By any reasonable measure it has been a difficult period for those in charge of the notorious state prison in Angola, Louisiana--for the state lawmakers who oversee and authorize the funding of the endeavor, for the governor who proudly presides over the Department of Corrections, and for all of those in that state who care about how the rest of the world perceives their criminal justice system.
Last week, amid international fanfare, one of the prison's most famous former inmates, Herman Wallace, was ordered freed by a federal judge (from another prison) after spending 40 years in solitary confinement at Angola for a crime he almost certainly didn't commit. Three days later, he died of cancer that had gone largely untreated at the prison. "I am free," Wallace said, just before he died, his demise a grim reminder of a life spent mostly alone in a 6' by 9' foot cell inside a facility that was once part of a Deep South plantation.
In August, the prison's iconic warden, Burl Cain, apologized publicly for violating a federal court order in another lawsuit. This one, still pending, was brought by inmates who alleged they'd been kept in confinement in such brutal heat, without cross ventilation, that their constitutional rights were violated. "It's the price offenders pay for their crimes against humanity," said a lawyer representing the prison.
And the month before that, in July, four members of Congress wrote a letter to the Justice Department, asking federal officials to investigate the prison's "egregious and extensive" use of solitary confinement. "We have reason to believe," the Congressmen wrote, "that Louisiana DOC employees have colluded with persons from the Office of the Louisiana Attorney General to fabricate violations of prison rules to unjustifiably punish inmates."
So you can imagine how pleased Cain and company must have been last weekend when The New York Times published a piece about their prison titled "Bible College Helps Some At Louisiana Prison Find Peace." Indeed, you can't pay for the sort of good publicity the newspaper just gave to those beleaguered prison officials, especially on the eve of jury selection in the trial of inmate Barry Edge, the last of the so-called "Angola 5" to be prosecuted for the death of a corrections officer during a botched 1999 escape.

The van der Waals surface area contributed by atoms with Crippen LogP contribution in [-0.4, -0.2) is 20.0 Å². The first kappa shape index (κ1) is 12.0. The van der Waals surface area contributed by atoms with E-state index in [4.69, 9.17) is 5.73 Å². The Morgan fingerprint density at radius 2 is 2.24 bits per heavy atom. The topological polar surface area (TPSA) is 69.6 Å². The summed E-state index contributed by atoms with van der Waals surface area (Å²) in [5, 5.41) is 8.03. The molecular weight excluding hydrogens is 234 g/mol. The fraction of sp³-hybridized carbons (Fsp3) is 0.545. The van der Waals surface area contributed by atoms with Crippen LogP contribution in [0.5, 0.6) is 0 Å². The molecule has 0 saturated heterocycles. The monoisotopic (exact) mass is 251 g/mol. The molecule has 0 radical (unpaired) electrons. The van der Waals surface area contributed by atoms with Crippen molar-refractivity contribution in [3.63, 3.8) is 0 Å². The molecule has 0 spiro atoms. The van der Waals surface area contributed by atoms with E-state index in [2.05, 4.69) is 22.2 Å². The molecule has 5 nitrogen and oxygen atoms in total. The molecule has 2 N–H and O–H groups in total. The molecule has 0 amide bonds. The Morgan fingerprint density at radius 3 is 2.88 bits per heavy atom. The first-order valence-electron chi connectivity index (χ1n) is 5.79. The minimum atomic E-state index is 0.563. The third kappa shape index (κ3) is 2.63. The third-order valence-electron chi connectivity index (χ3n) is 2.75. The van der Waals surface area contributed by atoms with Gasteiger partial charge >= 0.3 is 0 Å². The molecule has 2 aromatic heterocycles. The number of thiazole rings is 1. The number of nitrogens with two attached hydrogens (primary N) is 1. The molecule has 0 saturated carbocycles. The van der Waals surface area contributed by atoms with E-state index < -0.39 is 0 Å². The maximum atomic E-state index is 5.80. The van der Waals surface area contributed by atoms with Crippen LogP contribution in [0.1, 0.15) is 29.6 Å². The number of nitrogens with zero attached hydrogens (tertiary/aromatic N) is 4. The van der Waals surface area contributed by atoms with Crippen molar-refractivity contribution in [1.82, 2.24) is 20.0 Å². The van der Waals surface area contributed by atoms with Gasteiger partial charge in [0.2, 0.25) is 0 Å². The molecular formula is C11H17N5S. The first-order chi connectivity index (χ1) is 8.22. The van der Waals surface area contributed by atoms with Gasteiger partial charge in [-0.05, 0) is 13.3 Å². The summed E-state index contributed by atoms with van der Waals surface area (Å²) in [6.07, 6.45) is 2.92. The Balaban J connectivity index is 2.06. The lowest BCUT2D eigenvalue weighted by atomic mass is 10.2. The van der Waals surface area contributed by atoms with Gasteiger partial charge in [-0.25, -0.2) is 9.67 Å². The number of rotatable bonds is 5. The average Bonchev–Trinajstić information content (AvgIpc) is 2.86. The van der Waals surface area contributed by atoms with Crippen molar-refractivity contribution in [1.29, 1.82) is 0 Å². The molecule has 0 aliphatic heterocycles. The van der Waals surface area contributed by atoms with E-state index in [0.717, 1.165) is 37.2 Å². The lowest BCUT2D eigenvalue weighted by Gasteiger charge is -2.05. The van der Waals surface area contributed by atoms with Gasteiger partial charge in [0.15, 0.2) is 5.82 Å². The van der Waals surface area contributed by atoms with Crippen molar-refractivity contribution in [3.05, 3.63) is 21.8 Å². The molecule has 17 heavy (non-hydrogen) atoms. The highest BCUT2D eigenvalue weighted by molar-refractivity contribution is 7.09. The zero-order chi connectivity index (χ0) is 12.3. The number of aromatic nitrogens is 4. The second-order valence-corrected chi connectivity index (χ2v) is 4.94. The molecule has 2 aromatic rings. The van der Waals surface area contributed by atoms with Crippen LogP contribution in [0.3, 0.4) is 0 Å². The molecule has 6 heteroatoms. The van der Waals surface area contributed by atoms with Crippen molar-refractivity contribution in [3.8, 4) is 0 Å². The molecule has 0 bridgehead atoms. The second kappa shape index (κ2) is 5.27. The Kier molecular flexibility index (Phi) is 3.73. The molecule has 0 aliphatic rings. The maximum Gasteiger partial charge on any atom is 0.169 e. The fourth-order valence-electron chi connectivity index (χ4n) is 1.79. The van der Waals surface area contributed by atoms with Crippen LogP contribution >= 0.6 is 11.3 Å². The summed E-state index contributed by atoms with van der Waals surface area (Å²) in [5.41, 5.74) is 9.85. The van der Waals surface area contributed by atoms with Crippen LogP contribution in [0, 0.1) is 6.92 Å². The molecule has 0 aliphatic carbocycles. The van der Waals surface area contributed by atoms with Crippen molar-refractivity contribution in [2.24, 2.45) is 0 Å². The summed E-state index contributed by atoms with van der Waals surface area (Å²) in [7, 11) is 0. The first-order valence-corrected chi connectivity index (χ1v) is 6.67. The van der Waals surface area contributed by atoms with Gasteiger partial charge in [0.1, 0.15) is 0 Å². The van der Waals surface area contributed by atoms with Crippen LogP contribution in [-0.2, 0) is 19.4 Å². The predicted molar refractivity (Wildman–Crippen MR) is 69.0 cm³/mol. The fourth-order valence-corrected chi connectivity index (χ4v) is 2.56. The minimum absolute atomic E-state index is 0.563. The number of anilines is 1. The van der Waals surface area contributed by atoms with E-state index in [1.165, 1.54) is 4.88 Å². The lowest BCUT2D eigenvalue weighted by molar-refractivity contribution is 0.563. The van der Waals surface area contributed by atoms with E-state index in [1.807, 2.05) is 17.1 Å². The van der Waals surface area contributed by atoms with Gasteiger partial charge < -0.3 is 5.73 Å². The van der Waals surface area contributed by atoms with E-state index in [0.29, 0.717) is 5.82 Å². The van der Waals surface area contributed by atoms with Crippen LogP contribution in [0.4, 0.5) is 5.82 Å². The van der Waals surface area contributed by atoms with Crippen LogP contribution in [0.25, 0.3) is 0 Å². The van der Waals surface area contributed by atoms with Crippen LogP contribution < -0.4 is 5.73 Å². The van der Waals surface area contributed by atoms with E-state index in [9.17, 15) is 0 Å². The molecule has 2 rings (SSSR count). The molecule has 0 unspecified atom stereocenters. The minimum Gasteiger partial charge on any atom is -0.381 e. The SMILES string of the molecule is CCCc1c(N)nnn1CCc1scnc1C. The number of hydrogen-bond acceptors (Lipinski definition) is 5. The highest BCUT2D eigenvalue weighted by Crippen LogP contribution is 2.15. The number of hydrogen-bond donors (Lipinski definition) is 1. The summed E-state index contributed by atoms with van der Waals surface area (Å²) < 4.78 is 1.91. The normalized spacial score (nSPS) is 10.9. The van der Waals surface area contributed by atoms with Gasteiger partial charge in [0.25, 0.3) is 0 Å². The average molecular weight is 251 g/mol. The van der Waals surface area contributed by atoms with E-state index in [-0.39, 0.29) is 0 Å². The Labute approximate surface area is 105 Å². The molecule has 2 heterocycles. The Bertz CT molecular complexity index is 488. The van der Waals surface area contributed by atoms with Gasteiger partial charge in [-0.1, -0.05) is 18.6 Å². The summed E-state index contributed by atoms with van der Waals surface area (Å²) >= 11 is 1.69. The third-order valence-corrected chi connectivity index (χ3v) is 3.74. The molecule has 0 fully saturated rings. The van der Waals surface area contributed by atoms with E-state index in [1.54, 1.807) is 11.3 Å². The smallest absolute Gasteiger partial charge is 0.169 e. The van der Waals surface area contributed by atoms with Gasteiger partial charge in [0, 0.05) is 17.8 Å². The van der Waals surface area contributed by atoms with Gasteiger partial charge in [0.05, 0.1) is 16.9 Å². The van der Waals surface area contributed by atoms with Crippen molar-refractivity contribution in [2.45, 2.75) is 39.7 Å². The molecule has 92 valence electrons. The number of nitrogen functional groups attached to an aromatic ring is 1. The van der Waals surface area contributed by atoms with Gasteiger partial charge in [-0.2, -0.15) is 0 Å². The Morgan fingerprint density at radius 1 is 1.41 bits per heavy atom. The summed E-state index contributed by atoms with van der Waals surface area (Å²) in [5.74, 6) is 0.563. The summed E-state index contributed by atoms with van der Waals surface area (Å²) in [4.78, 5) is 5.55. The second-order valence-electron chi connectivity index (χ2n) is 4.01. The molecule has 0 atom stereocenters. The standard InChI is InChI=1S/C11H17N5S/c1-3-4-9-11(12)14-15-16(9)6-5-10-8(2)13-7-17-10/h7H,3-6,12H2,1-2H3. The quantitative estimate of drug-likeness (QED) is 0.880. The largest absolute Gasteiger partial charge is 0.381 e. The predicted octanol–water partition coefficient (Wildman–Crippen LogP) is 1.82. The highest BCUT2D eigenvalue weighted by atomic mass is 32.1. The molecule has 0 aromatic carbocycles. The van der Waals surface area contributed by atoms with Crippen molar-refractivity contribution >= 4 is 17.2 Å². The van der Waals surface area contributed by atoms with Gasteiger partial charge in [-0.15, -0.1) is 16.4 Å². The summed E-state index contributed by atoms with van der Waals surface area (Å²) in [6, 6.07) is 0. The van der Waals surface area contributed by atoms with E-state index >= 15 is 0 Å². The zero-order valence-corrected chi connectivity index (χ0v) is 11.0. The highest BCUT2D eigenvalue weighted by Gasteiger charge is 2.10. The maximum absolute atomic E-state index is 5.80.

Here's an illustrative passage from the Times:
But Burl Cain, the warden since 1995, says the impact has gone well beyond spreading religion among the inmates. He calls the Bible college central to the transformation of Angola from one of the most fearsome prisons in the country to one of the more mellow, at least for those deemed to be cooperative. Watching men quietly saunter from open dormitories to church, many with Bible in hand and dressed in T-shirts of their choice, it can hardly seem like a maximum-security facility, although multiple daily lineups for inmate counts are a reminder.
The Times piece suggested that life at the prison is much safer these days for both inmates and guards because of this new-found religious activity and because "court supervision and a parade of reforming wardens improved staff training and introduced vocational and G.E.D. programs." While reporting on those inmates who aren't necessarily involved in the prison's missionary work, reporter Eric Eckholm offered this:
But life is much harder for some inmates than others. Some 1,600 live in more traditional cell blocks because they are considered dangerous, are being punished or need protection. Some of them are allowed outside, in individual cages, for only an hour a day. Some work in the farms for pennies per hour, guarded by a horse-mounted armed officer.
This is essentially all the Times has to say about those inmates who "are considered dangerous, are being punished or need protection." But of course one could argue that it is those inmates in particular that Times' readers need to know about most because they are the ones whom pious prison officials aren't parading before reporters. And the phrasing itself-- "are being punished or need protection"-- begs the question of how Angola classifies its prisoners, and why, and whether its classifications are reasonable.
For context and a different perspective on what life is really like inside that prison, I showed the Times piece to several people with long experience working with prisoners at Angola. All were critical of the article. And all were dubious of the role of religion as a wholly positive factor at Angola. "I'm not an expert on Christianity," said Ben Cohen (no relation), a lawyer who represents capital defendants and others there. "But the prison is run on fear, not the prospects of redemption. Inmates, guards, even lawyers are afraid of Cain."
I showed the Times piece to Jackie Sumell, a New York filmmaker who has studied the effects of solitary confinement. Sumell has spent time inside the prison, and her criticism of the policies and practices at Angola recently was documented in Herman's House, a film about Wallace that aired on PBS. Sumell is a longtime critic of Cain's, no doubt, and when I asked her for her reaction to the Times' story she offered these allegations, which we were unable to independently verify:
I have been visiting inmates in Angola for 12 years. Warden Cain strategically and effectively disempowers inmates at his facility by making extreme examples out of "the few" as a means to terrify the many who are forced to live inside the walls of Angola. In some examples, men have faced more decades of solitary confinement for not adhering to strict Christian codes and maintaining their political beliefs. It has been my experience working with formerly incarcerated men that many, even after they are released, continue to fear the notoriously retributive wrath of Burl Cain.